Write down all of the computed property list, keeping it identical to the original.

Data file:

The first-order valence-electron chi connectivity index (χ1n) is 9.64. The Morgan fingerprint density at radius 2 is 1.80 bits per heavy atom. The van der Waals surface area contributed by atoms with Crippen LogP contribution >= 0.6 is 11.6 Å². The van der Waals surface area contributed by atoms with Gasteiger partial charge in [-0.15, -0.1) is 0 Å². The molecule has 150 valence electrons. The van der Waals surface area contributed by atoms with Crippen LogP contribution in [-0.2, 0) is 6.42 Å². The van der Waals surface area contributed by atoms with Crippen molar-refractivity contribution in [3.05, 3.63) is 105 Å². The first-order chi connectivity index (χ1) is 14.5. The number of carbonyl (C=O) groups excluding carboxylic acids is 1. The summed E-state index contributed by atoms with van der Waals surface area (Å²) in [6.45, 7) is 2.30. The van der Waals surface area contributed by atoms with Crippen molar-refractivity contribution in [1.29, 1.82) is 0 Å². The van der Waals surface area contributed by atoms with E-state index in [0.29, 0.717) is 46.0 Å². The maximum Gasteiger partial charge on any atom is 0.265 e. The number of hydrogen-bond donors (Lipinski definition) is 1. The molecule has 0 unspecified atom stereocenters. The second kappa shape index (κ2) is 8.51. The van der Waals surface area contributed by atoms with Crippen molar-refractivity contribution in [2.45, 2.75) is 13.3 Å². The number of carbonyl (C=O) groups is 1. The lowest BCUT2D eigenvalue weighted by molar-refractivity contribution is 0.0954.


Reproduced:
The first-order valence-electron chi connectivity index (χ1n) is 9.64. The Morgan fingerprint density at radius 2 is 1.80 bits per heavy atom. The van der Waals surface area contributed by atoms with Crippen LogP contribution >= 0.6 is 11.6 Å². The van der Waals surface area contributed by atoms with Gasteiger partial charge in [-0.15, -0.1) is 0 Å². The molecule has 150 valence electrons. The van der Waals surface area contributed by atoms with Crippen LogP contribution in [-0.2, 0) is 6.42 Å². The van der Waals surface area contributed by atoms with Crippen molar-refractivity contribution in [3.05, 3.63) is 105 Å². The first-order chi connectivity index (χ1) is 14.5. The number of carbonyl (C=O) groups excluding carboxylic acids is 1. The summed E-state index contributed by atoms with van der Waals surface area (Å²) in [6.45, 7) is 2.30. The van der Waals surface area contributed by atoms with Crippen molar-refractivity contribution in [1.29, 1.82) is 0 Å². The van der Waals surface area contributed by atoms with E-state index in [0.29, 0.717) is 46.0 Å². The maximum Gasteiger partial charge on any atom is 0.265 e. The number of hydrogen-bond donors (Lipinski definition) is 1. The molecule has 0 unspecified atom stereocenters. The second kappa shape index (κ2) is 8.51. The van der Waals surface area contributed by atoms with Crippen molar-refractivity contribution in [2.45, 2.75) is 13.3 Å². The number of carbonyl (C=O) groups is 1. The lowest BCUT2D eigenvalue weighted by molar-refractivity contribution is 0.0954.